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It may sound like an old-fashioned disease more likely to afflict kings and Shakespearean characters than people today. But gout, a form of arthritis, is very much with us.

Gout is caused by uric acid that crystallizes and is then deposited in a joint. It's normal to have some uric acid in the body, because it's a common byproduct of cell breakdown. In most people, the uric acid is dissolved in blood and goes through the kidneys into the urine. In people with gout, this elimination doesn't occur completely and uric acid crystals develop.

The body may produce too much uric acid on its own, or dietary intake may include too many foods high in purines -- such as liver or beans -- that are easily metabolized into uric acid. In some cases, the body is just susceptible to the formation of uric acid crystals, though the level of uric acid is normal or even low.

Who gets gout? It mainly strikes middle-aged men, but occasionally occurs in younger men as well. Gout also afflicts middle-aged women, but it is much more rare.

The joint pain and swelling of gout usually happen suddenly, without warning. In many cases, pain is felt in one or more joints, often at night. The joint becomes inflamed and the pain is often severe. The joint can become red and extremely hot. Anything that touches the skin increases the pain.

When a gout attack occurs in several joints at once, the individual usually feels quite ill, as well as experiencing pain in each afflicted joint. Gout frequently strikes the joint at the base of the big toe but can also affect the small joints of the hands, knees, ankles, wrists or elbows.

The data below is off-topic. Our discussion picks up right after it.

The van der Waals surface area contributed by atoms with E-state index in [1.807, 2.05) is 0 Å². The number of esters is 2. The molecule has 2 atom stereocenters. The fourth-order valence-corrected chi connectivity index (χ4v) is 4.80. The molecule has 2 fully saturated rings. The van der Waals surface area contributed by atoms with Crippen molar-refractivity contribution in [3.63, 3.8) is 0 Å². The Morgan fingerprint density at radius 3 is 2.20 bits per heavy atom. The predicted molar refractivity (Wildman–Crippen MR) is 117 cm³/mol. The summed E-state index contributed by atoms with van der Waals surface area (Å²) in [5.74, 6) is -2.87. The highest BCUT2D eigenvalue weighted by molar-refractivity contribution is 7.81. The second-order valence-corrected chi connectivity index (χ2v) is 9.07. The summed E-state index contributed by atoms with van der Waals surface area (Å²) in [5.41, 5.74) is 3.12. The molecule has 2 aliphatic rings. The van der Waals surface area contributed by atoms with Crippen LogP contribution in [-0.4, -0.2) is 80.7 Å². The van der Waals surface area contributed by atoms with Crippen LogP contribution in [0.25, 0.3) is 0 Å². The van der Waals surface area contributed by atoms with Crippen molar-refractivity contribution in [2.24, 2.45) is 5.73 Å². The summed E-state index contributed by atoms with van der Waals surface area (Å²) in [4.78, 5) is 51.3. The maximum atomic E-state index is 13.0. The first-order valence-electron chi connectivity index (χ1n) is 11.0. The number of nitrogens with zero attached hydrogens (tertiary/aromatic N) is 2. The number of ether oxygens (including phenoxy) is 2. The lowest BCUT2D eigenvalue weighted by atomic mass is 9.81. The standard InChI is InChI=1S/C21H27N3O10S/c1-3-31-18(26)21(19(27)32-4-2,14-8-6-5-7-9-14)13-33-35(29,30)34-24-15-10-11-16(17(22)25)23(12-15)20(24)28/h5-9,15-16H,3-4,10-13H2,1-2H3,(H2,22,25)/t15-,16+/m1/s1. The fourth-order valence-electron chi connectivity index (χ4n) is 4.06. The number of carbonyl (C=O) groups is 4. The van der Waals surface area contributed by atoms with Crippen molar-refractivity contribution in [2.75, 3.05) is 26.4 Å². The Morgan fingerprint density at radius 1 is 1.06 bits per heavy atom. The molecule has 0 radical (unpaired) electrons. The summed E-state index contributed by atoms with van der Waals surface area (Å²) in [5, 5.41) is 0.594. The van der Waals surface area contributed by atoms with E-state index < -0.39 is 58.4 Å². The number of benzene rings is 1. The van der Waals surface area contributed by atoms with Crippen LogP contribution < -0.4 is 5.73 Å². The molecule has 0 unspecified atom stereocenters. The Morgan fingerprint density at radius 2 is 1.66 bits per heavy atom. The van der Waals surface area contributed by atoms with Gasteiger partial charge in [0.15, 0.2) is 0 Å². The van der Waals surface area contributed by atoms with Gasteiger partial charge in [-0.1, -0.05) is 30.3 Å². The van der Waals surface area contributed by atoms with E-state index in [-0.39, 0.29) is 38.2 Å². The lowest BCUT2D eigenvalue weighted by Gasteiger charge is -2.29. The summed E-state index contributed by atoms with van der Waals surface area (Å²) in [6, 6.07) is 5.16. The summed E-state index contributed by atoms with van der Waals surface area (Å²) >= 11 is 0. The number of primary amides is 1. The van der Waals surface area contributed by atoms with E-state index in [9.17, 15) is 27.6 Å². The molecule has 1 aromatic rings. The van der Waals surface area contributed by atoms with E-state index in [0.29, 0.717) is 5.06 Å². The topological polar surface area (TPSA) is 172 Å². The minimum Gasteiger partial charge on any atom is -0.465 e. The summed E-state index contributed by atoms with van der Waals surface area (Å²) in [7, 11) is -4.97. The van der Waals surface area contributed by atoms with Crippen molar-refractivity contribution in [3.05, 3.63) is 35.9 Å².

The crystal deposits form in these peripheral areas mainly because they are farther from the warm, central core of the body. The uric acid crystallizes at cooler temperatures, which is why the hips, shoulders and spine are rarely affected.

The first few gout attacks usually affect only one joint and last a few days. Symptoms slowly disappear, the joint goes back to normal, and there is no sign of a problem -- until the next attack.

It is important to seek medical treatment as soon as possible after the first attack. Untreated attacks may last longer, occur more often and affect other joints. The joints also may become permanently damaged or deformed.

Gout is not life-threatening, but it is important to seek medical treatment if you are already taking heart or blood pressure medication.

Because each case of gout is different, doctors offer medical treatment based on the severity of the problem. For example, tophaceous gout, a more severe version, occurs when the uric acid not only crystallizes but also hardens to form lumps of urate crystals known as tophi. These often need to be surgically removed.

In some cases, doctors may recommend relieving pain by controlling inflammation with non-steroidal anti-inflammatory drugs such as ibuprofen and indomethacin. Physicians will often aspirate the joint to determine exactly what kind of crystallization has occurred, because there are many conditions that mimic gout and require different treatments. Treatment also depends on whether the gout attacks are frequent or rare (once a year).

People with kidney disease are often predisposed to gout. To prevent recurrence, it is a good idea to drink plenty of fluids, avoid alcohol and eat less protein-rich foods.

Some people who have gout are overweight. When they lose weight, they reduce their risk of suffering from gout. The good news is that gout can be effectively treated and controlled.

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